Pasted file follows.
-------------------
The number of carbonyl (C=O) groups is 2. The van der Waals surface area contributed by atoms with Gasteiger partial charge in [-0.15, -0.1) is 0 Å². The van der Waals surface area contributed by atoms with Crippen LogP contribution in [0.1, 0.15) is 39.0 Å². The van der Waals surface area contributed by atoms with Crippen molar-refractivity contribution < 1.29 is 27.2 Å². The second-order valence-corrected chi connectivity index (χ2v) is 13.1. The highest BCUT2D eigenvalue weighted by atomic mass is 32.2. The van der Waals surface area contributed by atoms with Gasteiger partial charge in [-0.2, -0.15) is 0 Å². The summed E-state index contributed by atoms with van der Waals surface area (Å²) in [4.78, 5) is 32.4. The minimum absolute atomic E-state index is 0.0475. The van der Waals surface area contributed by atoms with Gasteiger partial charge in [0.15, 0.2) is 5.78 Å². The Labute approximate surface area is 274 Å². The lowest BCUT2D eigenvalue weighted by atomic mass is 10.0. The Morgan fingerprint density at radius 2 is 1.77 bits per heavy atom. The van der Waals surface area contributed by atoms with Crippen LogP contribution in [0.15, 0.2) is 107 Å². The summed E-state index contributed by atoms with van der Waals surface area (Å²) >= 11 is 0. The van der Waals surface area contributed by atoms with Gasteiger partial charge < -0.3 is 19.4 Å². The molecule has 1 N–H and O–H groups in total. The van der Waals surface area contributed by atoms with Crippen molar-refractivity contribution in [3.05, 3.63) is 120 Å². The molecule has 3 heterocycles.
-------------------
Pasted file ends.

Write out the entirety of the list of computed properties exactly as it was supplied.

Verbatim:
The number of carbonyl (C=O) groups is 2. The van der Waals surface area contributed by atoms with Gasteiger partial charge in [-0.15, -0.1) is 0 Å². The van der Waals surface area contributed by atoms with Crippen LogP contribution in [0.1, 0.15) is 39.0 Å². The van der Waals surface area contributed by atoms with Crippen molar-refractivity contribution < 1.29 is 27.2 Å². The second-order valence-corrected chi connectivity index (χ2v) is 13.1. The highest BCUT2D eigenvalue weighted by atomic mass is 32.2. The van der Waals surface area contributed by atoms with Gasteiger partial charge in [-0.2, -0.15) is 0 Å². The summed E-state index contributed by atoms with van der Waals surface area (Å²) in [4.78, 5) is 32.4. The minimum absolute atomic E-state index is 0.0475. The van der Waals surface area contributed by atoms with Gasteiger partial charge in [0.15, 0.2) is 5.78 Å². The Labute approximate surface area is 274 Å². The lowest BCUT2D eigenvalue weighted by atomic mass is 10.0. The Morgan fingerprint density at radius 2 is 1.77 bits per heavy atom. The van der Waals surface area contributed by atoms with Crippen LogP contribution in [0.15, 0.2) is 107 Å². The summed E-state index contributed by atoms with van der Waals surface area (Å²) >= 11 is 0. The van der Waals surface area contributed by atoms with Gasteiger partial charge < -0.3 is 19.4 Å². The molecule has 1 N–H and O–H groups in total. The van der Waals surface area contributed by atoms with Crippen molar-refractivity contribution in [3.05, 3.63) is 120 Å². The molecule has 3 heterocycles.